This summer, students at Horizons get to experience summer learning in a hands-on way. Located at Dedham Country Day School, this Boston Summer Learning Community partner provides 132 students in Pre-K through seventh grade with safe, healthy, and learning-filled summers. While it has always been dedicated to preventing the “summer slide,” Horizons is taking on a new challenge of incorporating project-based learning (PBL) to keep kids’ brains moving.
“For the first time, we have implemented a project-based learning environment at every grade level,” Caryl Lattoff, Executive Director of Horizons, said. “We believe PBL significantly enhances learning by building stronger relationships, including peer-to-peer, teacher-to-student, and teaching teams.”
These projects are tailored to the students’ grade levels, increasing in complexity as the students mature—all the while incorporating math and ELA instruction in innovative ways. This gives way to a wide diversity of project subjects ranging from animals to economics.
Pre-K students learn about plant and animal life cycles through gardening; kindergarteners gain vocabulary and math skills by learning about family structures; and first graders construct a non-fiction book, hatch a dozen chicks, and build a replica of a bird’s nest. Second graders use engineering knowledge of simple machines to create individual arcade games for the Cardboard Carnival at the end of the summer; third graders explore the way structures have evolved over time in a study of structures and buildings; and fourth graders enjoy toasted marshmallows fresh from solar ovens they construct themselves as part of their study of energy. Fifth graders utilize knowledge about social justice to create a mini-society, sixth graders compile ideas from major world civilizations to create their own perfect civilization, and seventh graders tackle financial literacy—a subject many adults are not well-versed in.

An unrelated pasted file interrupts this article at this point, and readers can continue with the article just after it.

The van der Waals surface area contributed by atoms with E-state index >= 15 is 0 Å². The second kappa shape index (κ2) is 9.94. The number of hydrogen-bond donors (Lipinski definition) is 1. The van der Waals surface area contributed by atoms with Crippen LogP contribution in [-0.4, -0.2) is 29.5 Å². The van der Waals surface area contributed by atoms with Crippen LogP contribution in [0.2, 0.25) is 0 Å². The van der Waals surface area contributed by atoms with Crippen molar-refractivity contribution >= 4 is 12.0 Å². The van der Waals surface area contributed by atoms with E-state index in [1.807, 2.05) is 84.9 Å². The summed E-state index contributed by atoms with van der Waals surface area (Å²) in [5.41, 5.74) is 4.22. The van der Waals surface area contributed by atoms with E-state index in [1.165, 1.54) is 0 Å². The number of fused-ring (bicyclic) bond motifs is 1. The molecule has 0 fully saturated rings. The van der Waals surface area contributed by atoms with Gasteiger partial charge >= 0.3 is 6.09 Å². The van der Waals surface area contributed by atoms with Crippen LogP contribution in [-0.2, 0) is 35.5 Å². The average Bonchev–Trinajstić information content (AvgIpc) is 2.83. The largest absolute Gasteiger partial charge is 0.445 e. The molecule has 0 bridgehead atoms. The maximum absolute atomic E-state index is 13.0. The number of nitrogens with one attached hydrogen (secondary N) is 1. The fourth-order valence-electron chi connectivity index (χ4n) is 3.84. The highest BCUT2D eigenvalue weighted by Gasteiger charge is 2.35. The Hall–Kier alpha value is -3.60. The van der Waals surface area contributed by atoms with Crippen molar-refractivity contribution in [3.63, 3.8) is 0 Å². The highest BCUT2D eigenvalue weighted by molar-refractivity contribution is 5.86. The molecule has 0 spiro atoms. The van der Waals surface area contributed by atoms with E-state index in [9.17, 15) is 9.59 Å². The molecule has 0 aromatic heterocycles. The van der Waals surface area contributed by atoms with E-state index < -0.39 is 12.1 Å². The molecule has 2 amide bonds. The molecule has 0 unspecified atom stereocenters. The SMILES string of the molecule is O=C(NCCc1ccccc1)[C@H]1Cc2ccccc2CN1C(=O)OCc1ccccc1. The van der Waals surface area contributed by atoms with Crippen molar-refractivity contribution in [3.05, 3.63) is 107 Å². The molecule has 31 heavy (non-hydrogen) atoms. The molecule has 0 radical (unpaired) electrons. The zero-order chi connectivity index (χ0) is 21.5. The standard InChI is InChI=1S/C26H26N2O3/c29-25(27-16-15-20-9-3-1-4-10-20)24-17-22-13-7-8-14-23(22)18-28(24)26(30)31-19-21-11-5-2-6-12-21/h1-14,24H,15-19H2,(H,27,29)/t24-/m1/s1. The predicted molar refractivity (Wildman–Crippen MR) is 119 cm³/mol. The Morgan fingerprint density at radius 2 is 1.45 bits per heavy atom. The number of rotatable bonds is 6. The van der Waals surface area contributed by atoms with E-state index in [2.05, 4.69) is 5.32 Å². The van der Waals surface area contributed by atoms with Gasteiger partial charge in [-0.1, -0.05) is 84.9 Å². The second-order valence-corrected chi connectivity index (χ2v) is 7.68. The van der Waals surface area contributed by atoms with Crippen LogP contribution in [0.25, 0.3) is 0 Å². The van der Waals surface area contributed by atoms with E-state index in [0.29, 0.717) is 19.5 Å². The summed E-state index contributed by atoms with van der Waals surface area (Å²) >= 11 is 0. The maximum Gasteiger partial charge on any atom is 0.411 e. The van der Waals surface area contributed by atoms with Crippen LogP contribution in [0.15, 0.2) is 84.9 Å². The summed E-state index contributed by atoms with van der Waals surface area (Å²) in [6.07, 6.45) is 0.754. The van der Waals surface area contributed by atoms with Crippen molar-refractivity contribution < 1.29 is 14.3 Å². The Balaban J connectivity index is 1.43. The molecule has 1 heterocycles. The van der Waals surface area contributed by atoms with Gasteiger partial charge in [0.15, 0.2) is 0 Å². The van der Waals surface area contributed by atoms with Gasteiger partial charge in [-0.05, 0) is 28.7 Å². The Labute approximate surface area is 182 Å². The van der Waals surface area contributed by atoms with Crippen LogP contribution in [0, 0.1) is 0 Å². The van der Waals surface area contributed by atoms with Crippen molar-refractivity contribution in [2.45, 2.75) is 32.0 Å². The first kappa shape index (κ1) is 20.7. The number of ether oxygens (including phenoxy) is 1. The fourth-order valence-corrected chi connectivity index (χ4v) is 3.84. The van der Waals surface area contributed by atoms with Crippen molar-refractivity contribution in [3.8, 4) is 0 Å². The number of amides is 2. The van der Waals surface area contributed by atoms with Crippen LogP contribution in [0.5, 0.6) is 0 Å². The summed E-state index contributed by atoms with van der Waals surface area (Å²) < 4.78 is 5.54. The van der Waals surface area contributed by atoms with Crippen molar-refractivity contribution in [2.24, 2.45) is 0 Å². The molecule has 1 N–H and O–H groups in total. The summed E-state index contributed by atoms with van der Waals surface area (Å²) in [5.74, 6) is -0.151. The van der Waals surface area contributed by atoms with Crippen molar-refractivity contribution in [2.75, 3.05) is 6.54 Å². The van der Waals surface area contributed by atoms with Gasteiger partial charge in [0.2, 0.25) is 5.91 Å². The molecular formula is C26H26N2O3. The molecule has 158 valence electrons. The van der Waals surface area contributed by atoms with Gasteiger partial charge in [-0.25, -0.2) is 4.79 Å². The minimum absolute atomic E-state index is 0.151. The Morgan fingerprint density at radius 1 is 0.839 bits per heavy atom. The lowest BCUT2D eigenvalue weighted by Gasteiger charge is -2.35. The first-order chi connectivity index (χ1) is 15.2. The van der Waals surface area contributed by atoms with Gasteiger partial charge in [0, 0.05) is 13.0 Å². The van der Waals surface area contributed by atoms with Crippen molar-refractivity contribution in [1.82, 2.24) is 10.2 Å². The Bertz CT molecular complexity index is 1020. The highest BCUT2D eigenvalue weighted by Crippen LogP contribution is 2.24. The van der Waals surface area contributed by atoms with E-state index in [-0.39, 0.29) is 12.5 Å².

In the midst of all of these exciting projects, students are provided with two healthy meals each day and receive swimming lessons. According to Lattoff, swimming is “a fundamental life skill that builds confidence” which then transfers over into academic learning.
One particular factor that sets Horizons apart from other programs is its consistency in students’ lives. Youth return each year for 10 summers, a major commitment for families that undoubtedly creates a tight-knit community between youth and staff. Each year, students return to Horizons to a family that has grown together through the years and connects young people who may not have otherwise known each other. For this reason, Lattoff describes the program as “a life-changing intervention” for students.
“Horizons is the constant, the count-onable program [with] fun-filled learning and world experiences most often otherwise inaccessible to them,” Lattoff said.